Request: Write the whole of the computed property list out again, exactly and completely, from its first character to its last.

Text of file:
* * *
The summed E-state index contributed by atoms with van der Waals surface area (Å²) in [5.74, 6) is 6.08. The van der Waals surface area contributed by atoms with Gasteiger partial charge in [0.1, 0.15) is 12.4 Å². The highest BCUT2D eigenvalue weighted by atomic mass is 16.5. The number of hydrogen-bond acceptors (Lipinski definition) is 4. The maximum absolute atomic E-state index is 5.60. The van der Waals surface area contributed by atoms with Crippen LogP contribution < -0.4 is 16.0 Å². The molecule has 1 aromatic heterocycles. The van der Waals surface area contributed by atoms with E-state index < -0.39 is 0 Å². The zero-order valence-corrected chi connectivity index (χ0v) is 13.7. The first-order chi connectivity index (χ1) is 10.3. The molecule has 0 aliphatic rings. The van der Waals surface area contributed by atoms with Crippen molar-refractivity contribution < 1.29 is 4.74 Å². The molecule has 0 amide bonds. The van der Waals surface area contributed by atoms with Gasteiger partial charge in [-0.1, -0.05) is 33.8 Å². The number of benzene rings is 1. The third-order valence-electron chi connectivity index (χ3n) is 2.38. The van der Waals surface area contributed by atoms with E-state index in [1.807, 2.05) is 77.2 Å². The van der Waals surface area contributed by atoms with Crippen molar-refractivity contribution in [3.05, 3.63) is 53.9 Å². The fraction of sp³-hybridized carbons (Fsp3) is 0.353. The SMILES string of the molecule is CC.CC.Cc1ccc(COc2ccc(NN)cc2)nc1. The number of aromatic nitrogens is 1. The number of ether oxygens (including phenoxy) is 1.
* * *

The summed E-state index contributed by atoms with van der Waals surface area (Å²) in [5.74, 6) is 6.08. The van der Waals surface area contributed by atoms with Gasteiger partial charge in [0.1, 0.15) is 12.4 Å². The highest BCUT2D eigenvalue weighted by atomic mass is 16.5. The number of hydrogen-bond acceptors (Lipinski definition) is 4. The maximum absolute atomic E-state index is 5.60. The van der Waals surface area contributed by atoms with Crippen LogP contribution < -0.4 is 16.0 Å². The molecule has 1 aromatic heterocycles. The van der Waals surface area contributed by atoms with E-state index < -0.39 is 0 Å². The zero-order valence-corrected chi connectivity index (χ0v) is 13.7. The first-order chi connectivity index (χ1) is 10.3. The molecule has 0 aliphatic rings. The van der Waals surface area contributed by atoms with Crippen molar-refractivity contribution < 1.29 is 4.74 Å². The molecule has 0 amide bonds. The van der Waals surface area contributed by atoms with Gasteiger partial charge in [-0.1, -0.05) is 33.8 Å². The number of benzene rings is 1. The third-order valence-electron chi connectivity index (χ3n) is 2.38. The van der Waals surface area contributed by atoms with E-state index in [1.807, 2.05) is 77.2 Å². The van der Waals surface area contributed by atoms with Crippen molar-refractivity contribution in [3.05, 3.63) is 53.9 Å². The fraction of sp³-hybridized carbons (Fsp3) is 0.353. The SMILES string of the molecule is CC.CC.Cc1ccc(COc2ccc(NN)cc2)nc1. The number of aromatic nitrogens is 1. The number of ether oxygens (including phenoxy) is 1.